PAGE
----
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Can the Colt Python Pass the 2,000-Round Challenge? Part I

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Shooting Illustrated has covered the Colt Python before, so why am I going back to it? Because I wanted to discuss one of the “complaints” that a certain group of people have about the new Colt Python: “but it’s not hand fitted like the originals.”

That’s correct, and there’s a simple explanation as to why. When the original Python was produced, many of the parts had to be hand fitted because the technology didn’t exist for machining parts to extremely exacting tolerances. But now the world has CNC machines that can hold a thousandth of an inch of tolerance, which obviates the need for as much hand fitting as the old Pythons required. In fact, Colt says that thanks to modern machining methods, the new Pythons are tougher than the old guns.

That got my attention, to say the least. The original Pythons had a reputation, perhaps undeserved, for fragility. Anecdotal reports of Pythons going out of time after firing fewer than 1,000 rounds are all over the Internet. Now, some of that reputation can be explained away; Colt’s action is unique when compared to Ruger or S&W’s. Short technical explanation: the hand (or pawl) that rotates the cylinder in Colt revolvers is a wear part, and needs to be replaced at regular intervals. If the hand exceeds its wear point, the revolver needs to be shipped to Colt for repair.

There’s a simple way to test for this. Dry-fire your Python (new or old) and keep the trigger pressed to the rear. The cylinder should have exactly zero rotational movement. Not even a smidge. When I pulled the test Python out of the box, this was the first test performed, and it passed with flying colors.

So what of these reports of old Pythons going out of time with 1,000 rounds on the clock? Well, Colt wanted me to put the new gun to that test. They sent a 4-inch Python with the understanding I’d perform the following test protocol: shoot 500 rounds of standard pressure .38 Spl., 250 rounds of .38 Spl. +P, and 250 rounds of .357 Mag. Then the test would be paused, the gun checked for cylinder slop, I’d create this part 1 article, and then I’d do another 1,000 rounds with the same 500/250/250 ratio.

The gun’s at the 1,000 round mark right now, and so far it’s impressive. Cutting to the chase, the Python has fired 1,000 rounds so far with zero failures of any type. Not a light primer strike, not a skipped chamber, nothing. The only complaint is that when the gun arrived, the set screw for the rear sight wasn’t tightened down, and there wasn’t a wrench provided to tighten it down. If that’s the only complaint…this gun is doing pretty well.

In his excellent review in September 2020, Dick Williams did all the boring group shooting and gun review stuff, so I’m going to skip that and focus on the Python’s durability. It is very accurate, in case you were wondering. Whatever magic Colt put in the old Python barrels is in these barrels too. In addition to shooting 1,000 rounds, it hasn’t been cleaned once, so it’s starting to look a little grubby.

Dirty guns look good though, and unless it stops working, there are no plans to clean it until the Python gets to 2,000 rounds. It also passed the cylinder test. After the 1,000 round went downrange, the Python was dry-fired, and just like it was new in the box there was no cylinder rotation with the trigger held to the rear. This was after 284 rounds of .38 Spl. +P, 260 rounds of .357 Mag., and 456 rounds of standard pressure .38 Spl.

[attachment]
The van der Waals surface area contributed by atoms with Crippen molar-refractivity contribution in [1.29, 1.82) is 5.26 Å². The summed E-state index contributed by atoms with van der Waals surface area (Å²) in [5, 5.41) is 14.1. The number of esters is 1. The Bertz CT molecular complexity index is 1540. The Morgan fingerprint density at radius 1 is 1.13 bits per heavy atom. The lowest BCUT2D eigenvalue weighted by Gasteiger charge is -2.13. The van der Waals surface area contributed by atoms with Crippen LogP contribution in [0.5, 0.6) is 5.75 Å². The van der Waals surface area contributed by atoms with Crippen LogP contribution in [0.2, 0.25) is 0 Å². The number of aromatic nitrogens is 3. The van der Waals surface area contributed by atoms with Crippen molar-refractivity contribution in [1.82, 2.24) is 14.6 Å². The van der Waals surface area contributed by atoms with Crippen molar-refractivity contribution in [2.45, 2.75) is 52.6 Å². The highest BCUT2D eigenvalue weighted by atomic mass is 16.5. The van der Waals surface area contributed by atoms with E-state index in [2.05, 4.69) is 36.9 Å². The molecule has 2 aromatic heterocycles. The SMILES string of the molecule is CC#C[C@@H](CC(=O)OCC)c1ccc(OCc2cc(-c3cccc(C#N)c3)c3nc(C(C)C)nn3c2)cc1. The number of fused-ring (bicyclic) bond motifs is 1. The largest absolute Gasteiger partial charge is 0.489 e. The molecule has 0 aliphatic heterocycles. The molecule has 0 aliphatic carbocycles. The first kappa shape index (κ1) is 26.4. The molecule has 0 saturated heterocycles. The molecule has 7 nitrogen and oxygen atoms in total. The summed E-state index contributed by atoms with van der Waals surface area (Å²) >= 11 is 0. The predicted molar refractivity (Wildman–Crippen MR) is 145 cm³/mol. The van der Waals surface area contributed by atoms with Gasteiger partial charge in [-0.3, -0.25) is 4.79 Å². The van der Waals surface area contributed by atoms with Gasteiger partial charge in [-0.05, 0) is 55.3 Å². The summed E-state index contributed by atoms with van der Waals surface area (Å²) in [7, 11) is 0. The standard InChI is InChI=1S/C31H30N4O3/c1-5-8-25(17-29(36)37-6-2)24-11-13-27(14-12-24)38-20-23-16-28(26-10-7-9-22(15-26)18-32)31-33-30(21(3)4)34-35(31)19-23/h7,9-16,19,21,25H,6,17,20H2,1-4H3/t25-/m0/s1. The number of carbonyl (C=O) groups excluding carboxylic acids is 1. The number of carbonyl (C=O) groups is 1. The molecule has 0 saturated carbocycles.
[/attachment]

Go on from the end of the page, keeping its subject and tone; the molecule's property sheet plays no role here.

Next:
A couple of interesting things happen when you shoot over 500 rounds of .357 Magnum and +P .38 Spl. out of a gun. The first is you really start to dread test days that have a high magnum round count, but the second is you really get an intimate understanding of how your gun processes recoil. Here, you can feel Colt touch its historical roots that date back to the 1851 Navy Colt. The Navy Colt had the instantly recognizable “plow handle” grip that would become legendary on the Colt Single Action Army.

Both historical accounts and modern authors agree that one of the best features of the Colt SAA’s grip was how it “rolled” recoil up, instead of slamming it straight back into your hand. This is true on the Python as well. In my career I’ve fired 15,685 rounds through Ruger revolvers, and 11,790 rounds through S&W revolvers, and the Colt Python has the most pleasant recoil impulse with full power .357 Mag. rounds of any medium frame revolver I’ve ever fired.

Colt Python with Safariland speedloaders.

The other thing you get intimate with when you shoot 1,000 rounds through a gun over the course of a few weeks is the trigger. The Python’s trigger is grooved, which on a lot of guns would be unpleasant after a few hundred rounds. But the way Colt cuts the grooves in the trigger face keeps them from shredding your trigger finger, and instead helps you keep positive contact during fast strings of fire. But that’s not the best feature of the Python’s trigger.

No, the best feature is that unlike the other two American revolver manufacturers, the Python’s trigger requires no modification to be a good trigger. S&W and Ruger revolvers benefit greatly from light polishing and a spring change to bring the triggers down to useful levels, but the Python? Eight and a half pounds right out of the box. And not a single light primer strike in single or double action for 1,000 rounds. Ten brands of ammo contributed to that 1,000 rounds, and each brand was tested in single and double action for reliable ignition.

Suffice to say, this Colt didn’t go out of time after 1,000 rounds. Part 2 will come after the next 1,000 rounds, and I’ll also break into the guts of the Colt to see what, if any damage 2,000 rounds did to the action. After the first 1,000, my guess is “not much.”

Article by Caleb Giddings

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